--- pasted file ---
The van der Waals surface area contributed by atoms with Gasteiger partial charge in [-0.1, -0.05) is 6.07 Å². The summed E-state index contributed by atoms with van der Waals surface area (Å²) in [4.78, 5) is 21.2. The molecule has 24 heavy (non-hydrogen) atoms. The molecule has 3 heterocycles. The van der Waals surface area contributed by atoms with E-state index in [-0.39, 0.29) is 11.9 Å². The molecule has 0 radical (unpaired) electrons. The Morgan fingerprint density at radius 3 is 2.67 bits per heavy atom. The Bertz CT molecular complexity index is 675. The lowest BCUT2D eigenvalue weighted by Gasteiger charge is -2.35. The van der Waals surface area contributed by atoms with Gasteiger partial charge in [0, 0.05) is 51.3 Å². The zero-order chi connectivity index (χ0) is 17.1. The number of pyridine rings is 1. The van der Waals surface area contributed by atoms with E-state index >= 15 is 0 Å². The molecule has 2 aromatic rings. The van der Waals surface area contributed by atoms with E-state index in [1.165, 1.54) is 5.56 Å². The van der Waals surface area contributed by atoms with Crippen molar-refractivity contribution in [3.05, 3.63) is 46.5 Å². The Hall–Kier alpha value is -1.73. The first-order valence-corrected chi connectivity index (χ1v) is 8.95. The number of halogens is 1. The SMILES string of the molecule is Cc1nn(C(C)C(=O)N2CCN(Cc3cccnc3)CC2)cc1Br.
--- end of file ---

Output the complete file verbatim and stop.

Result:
The van der Waals surface area contributed by atoms with Gasteiger partial charge in [-0.1, -0.05) is 6.07 Å². The summed E-state index contributed by atoms with van der Waals surface area (Å²) in [4.78, 5) is 21.2. The molecule has 24 heavy (non-hydrogen) atoms. The molecule has 3 heterocycles. The van der Waals surface area contributed by atoms with E-state index in [-0.39, 0.29) is 11.9 Å². The molecule has 0 radical (unpaired) electrons. The Morgan fingerprint density at radius 3 is 2.67 bits per heavy atom. The Bertz CT molecular complexity index is 675. The lowest BCUT2D eigenvalue weighted by Gasteiger charge is -2.35. The van der Waals surface area contributed by atoms with Gasteiger partial charge in [0, 0.05) is 51.3 Å². The zero-order chi connectivity index (χ0) is 17.1. The number of pyridine rings is 1. The van der Waals surface area contributed by atoms with E-state index >= 15 is 0 Å². The molecule has 2 aromatic rings. The van der Waals surface area contributed by atoms with E-state index in [1.165, 1.54) is 5.56 Å². The van der Waals surface area contributed by atoms with Crippen molar-refractivity contribution in [3.05, 3.63) is 46.5 Å². The Hall–Kier alpha value is -1.73. The first-order valence-corrected chi connectivity index (χ1v) is 8.95. The number of halogens is 1. The SMILES string of the molecule is Cc1nn(C(C)C(=O)N2CCN(Cc3cccnc3)CC2)cc1Br.